As I write this post, I am sitting at a table for two in the beautiful restaurant-that-I-can’t-remember-the-name-of in the Radisson Blu hotel in Split, Croatia. The waiter kindly gave me a window table with a sea view and recommended a glass of prosecco after I declined his initial recommendation of a G&T. Maybe I look like the kind of girl who enjoys a strong gin with dinner and if that is the case, I’ll take it as a compliment. The lighting is slightly dimmed and there is a candle in a glass gently flickering on the table. This restaurant is atmospheric. This first night in Croatia is both nerve-wracking and exciting. I feel like a virgin who is about to have intercourse. This is my first… ever… solo adventure. I am travelling alone, I know nobody here, and I have nothing planned (not set in stone anyway…) for the next four days.
Travelling alone. Is it crazy? Is it brave? Is it exciting? If there is one thing that I do know, it is that I am not going to let my happiness depend on anyone else. Being single or “solo” should not be something that people are ashamed of. In fact, it is the perfect opportunity to discover yourself, decide who you want to be and go on adventures whilst exploring the world around you. It isn’t selfish to want to think about you and only you for a few days. It can be an escape from reality or something that you share with your friends and family via social media and other communication channels. In fact, it can be ANYTHING you want it to be.
From speaking to other singles and a few friends both in the UK and abroad, I have found that travelling solo is not so uncommon. Relationships are not a necessity anymore and due to a society who are more socially disconnected, we have begun to realise that if we wait for “the one” to come along before we book a holiday, we could be waiting a very long time! Thanks to AirBnB, Budget Airlines, Couch Surfers, Trip Advisor and countless travel apps, we can afford to travel alone without the costs stacking up. But what are the benefits to travelling alone as opposed to with friends, spouses or other people?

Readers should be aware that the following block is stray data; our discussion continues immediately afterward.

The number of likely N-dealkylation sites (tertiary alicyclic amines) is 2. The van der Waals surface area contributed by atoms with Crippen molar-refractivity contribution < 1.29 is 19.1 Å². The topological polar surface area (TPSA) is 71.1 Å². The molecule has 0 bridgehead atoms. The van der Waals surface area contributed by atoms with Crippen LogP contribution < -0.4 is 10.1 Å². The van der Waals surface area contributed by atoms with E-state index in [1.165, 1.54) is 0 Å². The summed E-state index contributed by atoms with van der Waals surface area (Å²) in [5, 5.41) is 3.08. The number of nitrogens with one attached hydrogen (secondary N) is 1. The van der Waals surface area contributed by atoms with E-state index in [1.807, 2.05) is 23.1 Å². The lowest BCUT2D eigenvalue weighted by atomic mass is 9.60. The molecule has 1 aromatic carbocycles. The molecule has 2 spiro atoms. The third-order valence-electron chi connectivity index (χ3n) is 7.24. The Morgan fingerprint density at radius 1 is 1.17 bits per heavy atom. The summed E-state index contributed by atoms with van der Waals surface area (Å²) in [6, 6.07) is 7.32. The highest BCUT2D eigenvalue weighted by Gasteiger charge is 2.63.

1. No Schedule.
We have all been on vacation with someone who wants to wake up at 5am every morning to catch the sunrise. Or worse, someone who wants to sleep in till noon and miss the first crucial hours of every day. When on vacation, I like to be on my own schedule. I get up early, squeeze in a workout, make it to breakfast just before it ends, and then start my activities or tourist adventures late morning. But I also like to not have a set schedule and simply take each day as it comes. No compromising.
2. Freedom to do… anything!
There are two types of travellers. There is the traveller who takes their Lonely Planet guidebook with them on holiday with highlighted paragraphs and page markers, accompanied by alphabetised and categorised lists of things they want to do and see. Then there are the travellers who book a flight and pick a hostel or a hotel when they arrive. They don’t really know where they’re going or what exists on the horizon, they just know that they want to be somewhere other than “home.” I am somewhere in-between these two. In the case of Croatia, I booked a flight, picked a hotel based on Trip Advisor’s recommendations, and then added a few random places to my favourites list on Google Maps. I don’t like the idea of having a set itinerary before I go on holiday. But I also find it too stressful to try and plan everything when I’m there. I like to come up with a rough itinerary with plenty of flexibility, nothing set in stone. Does that make me some form of a commitment-phobe? Perhaps!
As someone who never knows how much sleep their body is going to allow them to get, I try to get as much as possible when I’m on holiday. Between 6-8 hours a night is optimal and if I can squeeze in one night where I can 9 hours, this completely resets my body from the hellish sleeping routines that everyday life inflicts upon me. If you live in London, NYC, Paris or some other city where everyone is running around bumping into each other, shoving stimulants into their bodies, working non-stop and stacking their schedules full to the brim of appointments/meetings/events/socials, then you will know exactly what I mean. Sleep is a gift that should not be taken for granted.